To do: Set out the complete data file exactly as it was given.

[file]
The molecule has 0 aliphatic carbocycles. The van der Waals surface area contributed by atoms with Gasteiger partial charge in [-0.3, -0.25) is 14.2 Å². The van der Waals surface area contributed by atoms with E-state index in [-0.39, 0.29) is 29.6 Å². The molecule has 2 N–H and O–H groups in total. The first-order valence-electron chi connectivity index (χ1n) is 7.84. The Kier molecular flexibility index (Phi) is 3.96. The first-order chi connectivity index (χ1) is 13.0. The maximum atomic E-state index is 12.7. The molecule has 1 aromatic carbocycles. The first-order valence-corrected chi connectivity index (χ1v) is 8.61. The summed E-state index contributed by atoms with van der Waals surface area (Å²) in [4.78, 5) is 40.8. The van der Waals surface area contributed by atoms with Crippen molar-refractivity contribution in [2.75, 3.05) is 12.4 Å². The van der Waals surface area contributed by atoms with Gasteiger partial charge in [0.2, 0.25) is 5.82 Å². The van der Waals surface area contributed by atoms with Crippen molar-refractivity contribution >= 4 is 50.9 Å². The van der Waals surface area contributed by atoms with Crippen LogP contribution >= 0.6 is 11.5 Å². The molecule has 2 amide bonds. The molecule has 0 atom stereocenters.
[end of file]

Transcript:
The molecule has 0 aliphatic carbocycles. The van der Waals surface area contributed by atoms with Gasteiger partial charge in [-0.3, -0.25) is 14.2 Å². The van der Waals surface area contributed by atoms with E-state index in [-0.39, 0.29) is 29.6 Å². The molecule has 2 N–H and O–H groups in total. The first-order valence-electron chi connectivity index (χ1n) is 7.84. The Kier molecular flexibility index (Phi) is 3.96. The first-order chi connectivity index (χ1) is 13.0. The maximum atomic E-state index is 12.7. The molecule has 1 aromatic carbocycles. The first-order valence-corrected chi connectivity index (χ1v) is 8.61. The summed E-state index contributed by atoms with van der Waals surface area (Å²) in [4.78, 5) is 40.8. The van der Waals surface area contributed by atoms with Crippen molar-refractivity contribution in [2.75, 3.05) is 12.4 Å². The van der Waals surface area contributed by atoms with Gasteiger partial charge in [0.2, 0.25) is 5.82 Å². The van der Waals surface area contributed by atoms with Crippen molar-refractivity contribution >= 4 is 50.9 Å². The van der Waals surface area contributed by atoms with Crippen LogP contribution >= 0.6 is 11.5 Å². The molecule has 2 amide bonds. The molecule has 0 atom stereocenters.